I recently answered a question related to corn starch that made me think about a conversation I heard awhile back. The conversation was more of a debate on corns’ status as a vegetable, its’ lack of nutritional value, and link to health problems. It was proposed that corn should be banned from production. The debate went on to suggest a comparison between corn and tobacco production and their similar impact on our society. Now, I am hoping some of this was argument was just for arguments sake. What did this little yellow kernel ever do? I’m writing in its’ defense.
If you want to delve into botany, you could argue that corn is a grain; but I am not going to go into that explanation. In our society, corn is eaten like a vegetable. Granted it is a starchy vegetable, but a vegetable nonetheless. As far as nutritional value, ½ cup of frozen corn contributes some Vitamin A and potassium, 2 g of dietary fiber, 2.5 g of protein, only 1.5 g of sugar and less than 0.5 g of fat. The nutritional value is not outstanding, but not terrible either.
Corn is a whole grain and includes resistant starch. Resistant starches are popping up as a hot topic related to weight loss. A resistant starch is a type of fiber that resists digestion and passes through the small intestine to the large intestine mostly intact. In the large intestine it ferments and produces a fatty acid (bytyrate) that reduces toxins and helps protect against digestive diseases. Resistant starches boost immunity, improve blood sugar control, and increase satiety (a plus for individuals trying to lose weight).
Cornmeal, Corn Starch, Popcorn, High Fructose Corn Syrup
Corn is used in the production of many products. I am going to briefly cover four - cornmeal, cornstarch, popcorn, and high fructose corn syrup - none of which are vegetables.
Cornmeal versus cornstarch is comparable to whole wheat flour versus white flour. Cornmeal includes the whole corn grain (bran, germ, and endosperm) while cornstarch is refined (bran and germ removed). Whole grain equals a good source of dietary fiber.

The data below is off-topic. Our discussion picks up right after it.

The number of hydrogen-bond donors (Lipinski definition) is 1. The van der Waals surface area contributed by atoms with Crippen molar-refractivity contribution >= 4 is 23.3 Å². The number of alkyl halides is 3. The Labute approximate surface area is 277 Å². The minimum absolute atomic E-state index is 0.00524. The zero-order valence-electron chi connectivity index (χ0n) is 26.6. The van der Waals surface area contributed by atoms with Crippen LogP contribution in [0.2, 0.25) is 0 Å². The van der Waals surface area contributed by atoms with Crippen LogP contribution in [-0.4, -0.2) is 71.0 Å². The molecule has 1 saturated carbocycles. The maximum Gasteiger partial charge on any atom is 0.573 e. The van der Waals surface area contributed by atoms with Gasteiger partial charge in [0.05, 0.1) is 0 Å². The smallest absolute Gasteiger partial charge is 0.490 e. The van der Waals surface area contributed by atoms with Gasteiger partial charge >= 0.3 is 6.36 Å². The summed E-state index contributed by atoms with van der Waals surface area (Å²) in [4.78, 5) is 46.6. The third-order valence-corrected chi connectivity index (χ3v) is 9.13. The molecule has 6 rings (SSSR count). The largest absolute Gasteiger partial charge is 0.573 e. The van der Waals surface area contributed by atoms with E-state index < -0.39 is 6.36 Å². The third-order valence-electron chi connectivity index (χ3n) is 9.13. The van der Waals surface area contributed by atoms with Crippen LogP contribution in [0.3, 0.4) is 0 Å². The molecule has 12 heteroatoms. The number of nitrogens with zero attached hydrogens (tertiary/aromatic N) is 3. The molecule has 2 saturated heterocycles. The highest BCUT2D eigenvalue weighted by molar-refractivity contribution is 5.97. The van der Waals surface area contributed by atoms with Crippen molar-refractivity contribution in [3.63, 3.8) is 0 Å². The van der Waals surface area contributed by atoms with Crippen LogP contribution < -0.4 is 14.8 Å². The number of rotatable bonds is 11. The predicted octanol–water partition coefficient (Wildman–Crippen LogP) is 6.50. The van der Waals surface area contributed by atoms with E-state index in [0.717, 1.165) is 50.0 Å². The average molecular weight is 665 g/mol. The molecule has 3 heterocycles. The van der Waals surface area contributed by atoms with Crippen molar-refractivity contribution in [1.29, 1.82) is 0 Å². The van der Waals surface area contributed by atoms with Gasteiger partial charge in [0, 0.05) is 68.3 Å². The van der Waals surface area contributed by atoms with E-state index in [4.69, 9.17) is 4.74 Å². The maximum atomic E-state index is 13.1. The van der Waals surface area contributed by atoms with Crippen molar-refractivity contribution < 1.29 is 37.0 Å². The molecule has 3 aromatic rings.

Popcorn is an excellent snack that is low calorie. Of course, you need to watch the added butter and salt. One cup of light popcorn equals ~15 calories and provides 5 g of dietary fiber
High fructose corn syrup is a major ingredient in soda and numerous foods with a low nutritional value. To produce high fructose corn syrup, whole corn is refined to corn starch. This corn starch is then processed with enzymes to yield a glucose and fructose mixture, eventually resulting in the production of high fructose corn syrup. To say that high fructose corn syrup is corn is like saying Sunny Delight is orange juice.
The glycemic index is an oft times used rationale supporting the argument that corn is bad, based on how quickly corn raises blood sugar levels. It has been well-known for years that the glycemic index is not a reliable tool. If you were to base eating on the glycemic index, that would mean you sit down for your evening meal and dine on a cup of corn only. How likely is that? A typical meal includes a variety of foods, such as some meat and bread, along with corn. The protein, fiber, and other components of these various foods, negate the glycemic index value established for corn alone.
I sincerely doubt someone is overweight because they couldn’t put down the corn. Corn does provide ~80 calories per half cup, so as with everything else, you need to practice portion control and watch what you add. A tablespoon of butter added to a half cup of corn increases the calorie count to ~180 calories.
If you like corn, eat it. You do receive a nutritious vegetable, but watch the amount. Corn shouldn’t be the only vegetable you eat. You need a wide variety of fruits and vegetables in your daily diet to promote heart health.
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What have you learned?
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